World in Motion…

11 06 2010

And so, after months of waiting, after months of hearing everyone from the PM (probably) down to the postman speculating about it, and after months of ill-conceived hype, the World Cup kicks off today. Which is great if, like me you love football. Perhaps not so great if you are one of the many who doesn’t enjoy watching or hearing about the game, or indeed, having it stuffed down your throat by every television and radio channel this side of Mars. Fortunately Big Brother began again on Wednesday, so perhaps there is an alternative to watching the football after all. If you enjoy watching nobodies wasting their lives in a fish-bowl environment.

Anyway, regardless of what you think about football, you cannot begrudge the impact the sport has worldwide. Let us not forget that South Africa is a country which is still rebuilding, which is still trying to overcome racism issues, violence issues and medical issues. Let us not forget that in the grand scheme of things 20 years since the end of apartheid isn’t really that long. But also let us not forget that winning the World Cup bid has transformed the country. On a practical level, infrastructure has been forced to improve, with roads, rail and other transport links all having to be upgraded. Tourism facilities have also had to be improved to cope with the sheer number of people expected to be in the country for the next month. These are not temporary changes. Yes, they have been done for the World Cup, but it is the legacy which is of even greater significance. Add to this the windfall the country will receive  from tourism and FIFA and this money will surely help development even further.

The World Cup will also unite the country, just as the Rugby World Cup did back in 1994. It will make South Africa a place where there are, at least for a month, no class divides and no racial divides. There is just a love for the sport. A passion which is stronger than all the divides in even the most deeply divided places.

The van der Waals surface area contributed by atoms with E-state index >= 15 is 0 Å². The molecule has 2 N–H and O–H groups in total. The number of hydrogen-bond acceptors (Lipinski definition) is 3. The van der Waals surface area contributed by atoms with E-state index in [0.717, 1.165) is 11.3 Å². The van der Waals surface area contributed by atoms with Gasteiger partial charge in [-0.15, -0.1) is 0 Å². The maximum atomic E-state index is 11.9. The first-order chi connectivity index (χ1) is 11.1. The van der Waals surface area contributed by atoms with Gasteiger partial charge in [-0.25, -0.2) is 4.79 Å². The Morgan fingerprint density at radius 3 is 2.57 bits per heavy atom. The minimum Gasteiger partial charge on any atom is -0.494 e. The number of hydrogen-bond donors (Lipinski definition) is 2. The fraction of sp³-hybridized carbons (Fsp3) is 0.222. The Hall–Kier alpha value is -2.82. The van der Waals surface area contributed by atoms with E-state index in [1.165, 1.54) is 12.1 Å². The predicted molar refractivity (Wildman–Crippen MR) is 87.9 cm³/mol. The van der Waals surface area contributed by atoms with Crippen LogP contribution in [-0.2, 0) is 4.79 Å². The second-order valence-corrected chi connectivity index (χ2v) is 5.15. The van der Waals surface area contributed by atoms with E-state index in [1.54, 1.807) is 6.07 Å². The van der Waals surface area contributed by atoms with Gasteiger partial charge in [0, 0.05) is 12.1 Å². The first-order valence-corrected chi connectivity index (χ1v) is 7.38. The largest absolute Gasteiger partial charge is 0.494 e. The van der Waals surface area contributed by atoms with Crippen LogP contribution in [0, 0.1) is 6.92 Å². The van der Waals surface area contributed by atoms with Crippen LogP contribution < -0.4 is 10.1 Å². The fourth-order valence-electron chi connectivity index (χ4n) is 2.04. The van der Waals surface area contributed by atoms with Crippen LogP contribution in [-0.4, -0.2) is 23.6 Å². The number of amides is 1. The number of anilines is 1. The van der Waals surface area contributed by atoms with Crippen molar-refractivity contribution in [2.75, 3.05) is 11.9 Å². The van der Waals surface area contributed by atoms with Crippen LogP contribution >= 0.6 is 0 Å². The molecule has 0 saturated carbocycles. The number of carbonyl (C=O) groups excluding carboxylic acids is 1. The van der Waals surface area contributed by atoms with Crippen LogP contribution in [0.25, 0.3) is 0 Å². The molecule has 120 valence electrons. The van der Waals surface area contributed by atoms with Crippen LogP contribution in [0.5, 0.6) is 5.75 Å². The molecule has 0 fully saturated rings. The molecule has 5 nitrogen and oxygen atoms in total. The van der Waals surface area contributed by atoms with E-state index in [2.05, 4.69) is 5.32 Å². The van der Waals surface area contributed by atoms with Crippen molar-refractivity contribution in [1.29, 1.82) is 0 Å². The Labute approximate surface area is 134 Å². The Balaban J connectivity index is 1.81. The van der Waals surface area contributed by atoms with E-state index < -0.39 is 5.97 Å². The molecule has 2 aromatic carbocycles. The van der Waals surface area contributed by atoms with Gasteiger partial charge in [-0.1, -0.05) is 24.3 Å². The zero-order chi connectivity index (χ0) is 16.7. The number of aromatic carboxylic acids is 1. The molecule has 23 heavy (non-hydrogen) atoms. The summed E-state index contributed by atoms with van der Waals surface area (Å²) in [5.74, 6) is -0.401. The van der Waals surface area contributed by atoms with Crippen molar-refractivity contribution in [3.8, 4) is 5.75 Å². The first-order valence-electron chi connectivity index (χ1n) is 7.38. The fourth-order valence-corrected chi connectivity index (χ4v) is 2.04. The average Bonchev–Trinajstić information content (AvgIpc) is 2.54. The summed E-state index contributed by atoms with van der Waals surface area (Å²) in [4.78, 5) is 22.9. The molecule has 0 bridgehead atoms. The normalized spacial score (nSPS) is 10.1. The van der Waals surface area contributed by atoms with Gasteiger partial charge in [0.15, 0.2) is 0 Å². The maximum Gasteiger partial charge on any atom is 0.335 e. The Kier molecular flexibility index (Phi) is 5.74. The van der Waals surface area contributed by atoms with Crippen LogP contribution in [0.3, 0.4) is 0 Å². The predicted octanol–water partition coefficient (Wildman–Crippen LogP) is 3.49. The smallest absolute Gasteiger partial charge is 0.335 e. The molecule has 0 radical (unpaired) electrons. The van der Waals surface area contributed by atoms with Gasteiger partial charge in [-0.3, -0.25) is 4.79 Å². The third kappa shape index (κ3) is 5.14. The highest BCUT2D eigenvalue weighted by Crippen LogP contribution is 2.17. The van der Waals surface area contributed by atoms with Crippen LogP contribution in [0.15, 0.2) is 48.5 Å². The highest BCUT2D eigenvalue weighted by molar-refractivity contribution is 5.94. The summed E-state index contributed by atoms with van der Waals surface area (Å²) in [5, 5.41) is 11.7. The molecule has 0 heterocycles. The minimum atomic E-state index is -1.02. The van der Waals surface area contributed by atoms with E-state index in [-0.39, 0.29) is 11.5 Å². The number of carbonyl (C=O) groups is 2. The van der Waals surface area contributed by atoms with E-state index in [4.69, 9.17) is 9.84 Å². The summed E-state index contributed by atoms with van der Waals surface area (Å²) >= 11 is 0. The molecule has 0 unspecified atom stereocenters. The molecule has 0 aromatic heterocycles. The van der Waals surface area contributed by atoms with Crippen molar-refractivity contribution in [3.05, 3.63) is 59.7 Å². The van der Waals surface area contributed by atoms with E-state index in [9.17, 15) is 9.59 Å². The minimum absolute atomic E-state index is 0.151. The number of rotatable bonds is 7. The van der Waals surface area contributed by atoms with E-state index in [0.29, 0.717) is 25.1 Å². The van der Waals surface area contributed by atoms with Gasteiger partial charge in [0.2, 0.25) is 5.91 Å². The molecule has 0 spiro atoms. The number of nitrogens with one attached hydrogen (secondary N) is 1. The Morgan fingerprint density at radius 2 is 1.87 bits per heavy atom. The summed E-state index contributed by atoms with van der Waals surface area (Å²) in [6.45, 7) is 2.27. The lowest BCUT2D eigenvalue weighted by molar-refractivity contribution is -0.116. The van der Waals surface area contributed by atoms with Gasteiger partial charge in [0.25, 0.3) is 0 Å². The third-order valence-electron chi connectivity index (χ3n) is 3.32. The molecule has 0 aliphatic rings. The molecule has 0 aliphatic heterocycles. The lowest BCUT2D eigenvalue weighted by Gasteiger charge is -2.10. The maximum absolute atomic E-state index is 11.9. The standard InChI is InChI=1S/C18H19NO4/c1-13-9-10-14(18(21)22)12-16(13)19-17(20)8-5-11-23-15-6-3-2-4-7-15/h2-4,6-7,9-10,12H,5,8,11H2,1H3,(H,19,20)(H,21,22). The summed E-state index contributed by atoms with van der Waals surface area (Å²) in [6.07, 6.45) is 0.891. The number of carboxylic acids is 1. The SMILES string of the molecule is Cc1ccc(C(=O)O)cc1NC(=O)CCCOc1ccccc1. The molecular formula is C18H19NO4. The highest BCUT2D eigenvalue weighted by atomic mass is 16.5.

The lasting memory of my trip to Africa five years ago was playing football with the local school children in a rural village nestled in the heart of a small mountain range. The smiles on their faces, the enjoyment of the sport and the freedom they had whilst playing was just a joy to behold. This was a village in rural Tanzania, and yet I would expect the reaction to be the same almost worldwide. Show some children a football and they will know what to do with it. You only have to look at the multi-cultural nature of the British leagues to know that this is true. Football has the unique power to pull people together, to inspire people and to overcome, at least temporarily, any problems.

I’m not sure there are many things in the world which could place the delegates of North and South Korea next to each other, but football managed it a few days ago when Sepp Blatter (of whom I have been more than critical) was talking about a similar thing. For all people may dislike the sport because of the growing commercialism associated with it (recently health agencies were critical of FIFA for having so many unhealthy sponsors of the tournament), you cannot begrudge the power of the sport. I’m hoping that this tournament will be a success, remembered for all the right reasons. I’m also hoping that the legacy of the tournament will live longer than the memory of it.

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